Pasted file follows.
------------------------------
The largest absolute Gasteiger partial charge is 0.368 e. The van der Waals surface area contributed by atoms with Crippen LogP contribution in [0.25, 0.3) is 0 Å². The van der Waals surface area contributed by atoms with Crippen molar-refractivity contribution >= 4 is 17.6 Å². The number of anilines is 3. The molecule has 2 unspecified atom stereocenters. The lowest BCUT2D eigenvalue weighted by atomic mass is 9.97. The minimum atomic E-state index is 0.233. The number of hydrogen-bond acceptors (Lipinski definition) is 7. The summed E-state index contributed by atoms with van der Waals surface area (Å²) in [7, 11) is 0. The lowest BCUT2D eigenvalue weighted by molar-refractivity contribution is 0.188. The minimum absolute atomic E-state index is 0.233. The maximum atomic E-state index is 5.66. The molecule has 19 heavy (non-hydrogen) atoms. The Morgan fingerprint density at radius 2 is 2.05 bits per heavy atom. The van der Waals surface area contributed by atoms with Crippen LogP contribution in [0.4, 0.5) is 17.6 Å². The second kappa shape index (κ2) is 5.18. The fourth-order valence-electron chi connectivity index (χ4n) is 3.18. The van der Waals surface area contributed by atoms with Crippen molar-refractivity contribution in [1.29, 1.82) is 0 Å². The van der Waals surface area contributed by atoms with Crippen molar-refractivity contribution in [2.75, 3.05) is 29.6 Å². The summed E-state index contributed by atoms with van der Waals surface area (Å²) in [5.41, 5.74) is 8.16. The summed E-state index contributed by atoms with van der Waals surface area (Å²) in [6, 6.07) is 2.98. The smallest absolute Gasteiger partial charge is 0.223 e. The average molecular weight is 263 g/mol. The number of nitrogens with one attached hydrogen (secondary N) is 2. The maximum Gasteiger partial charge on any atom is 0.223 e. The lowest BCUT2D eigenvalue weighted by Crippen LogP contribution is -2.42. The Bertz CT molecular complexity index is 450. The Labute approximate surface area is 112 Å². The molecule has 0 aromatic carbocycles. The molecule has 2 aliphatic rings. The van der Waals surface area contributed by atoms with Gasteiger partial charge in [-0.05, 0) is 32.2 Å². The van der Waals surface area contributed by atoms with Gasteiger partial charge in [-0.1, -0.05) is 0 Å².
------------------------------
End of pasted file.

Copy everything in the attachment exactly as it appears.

The largest absolute Gasteiger partial charge is 0.368 e. The van der Waals surface area contributed by atoms with Crippen LogP contribution in [0.25, 0.3) is 0 Å². The van der Waals surface area contributed by atoms with Crippen molar-refractivity contribution >= 4 is 17.6 Å². The number of anilines is 3. The molecule has 2 unspecified atom stereocenters. The lowest BCUT2D eigenvalue weighted by atomic mass is 9.97. The minimum atomic E-state index is 0.233. The number of hydrogen-bond acceptors (Lipinski definition) is 7. The summed E-state index contributed by atoms with van der Waals surface area (Å²) in [7, 11) is 0. The lowest BCUT2D eigenvalue weighted by molar-refractivity contribution is 0.188. The minimum absolute atomic E-state index is 0.233. The maximum atomic E-state index is 5.66. The molecule has 19 heavy (non-hydrogen) atoms. The Morgan fingerprint density at radius 2 is 2.05 bits per heavy atom. The van der Waals surface area contributed by atoms with Crippen LogP contribution in [0.4, 0.5) is 17.6 Å². The second kappa shape index (κ2) is 5.18. The fourth-order valence-electron chi connectivity index (χ4n) is 3.18. The van der Waals surface area contributed by atoms with Crippen molar-refractivity contribution in [1.29, 1.82) is 0 Å². The van der Waals surface area contributed by atoms with Crippen molar-refractivity contribution in [2.75, 3.05) is 29.6 Å². The summed E-state index contributed by atoms with van der Waals surface area (Å²) in [5.41, 5.74) is 8.16. The summed E-state index contributed by atoms with van der Waals surface area (Å²) in [6, 6.07) is 2.98. The smallest absolute Gasteiger partial charge is 0.223 e. The average molecular weight is 263 g/mol. The number of nitrogens with one attached hydrogen (secondary N) is 2. The maximum Gasteiger partial charge on any atom is 0.223 e. The lowest BCUT2D eigenvalue weighted by Crippen LogP contribution is -2.42. The Bertz CT molecular complexity index is 450. The Labute approximate surface area is 112 Å². The molecule has 0 aromatic carbocycles. The molecule has 2 aliphatic rings. The van der Waals surface area contributed by atoms with Gasteiger partial charge in [-0.05, 0) is 32.2 Å². The van der Waals surface area contributed by atoms with Gasteiger partial charge in [-0.1, -0.05) is 0 Å².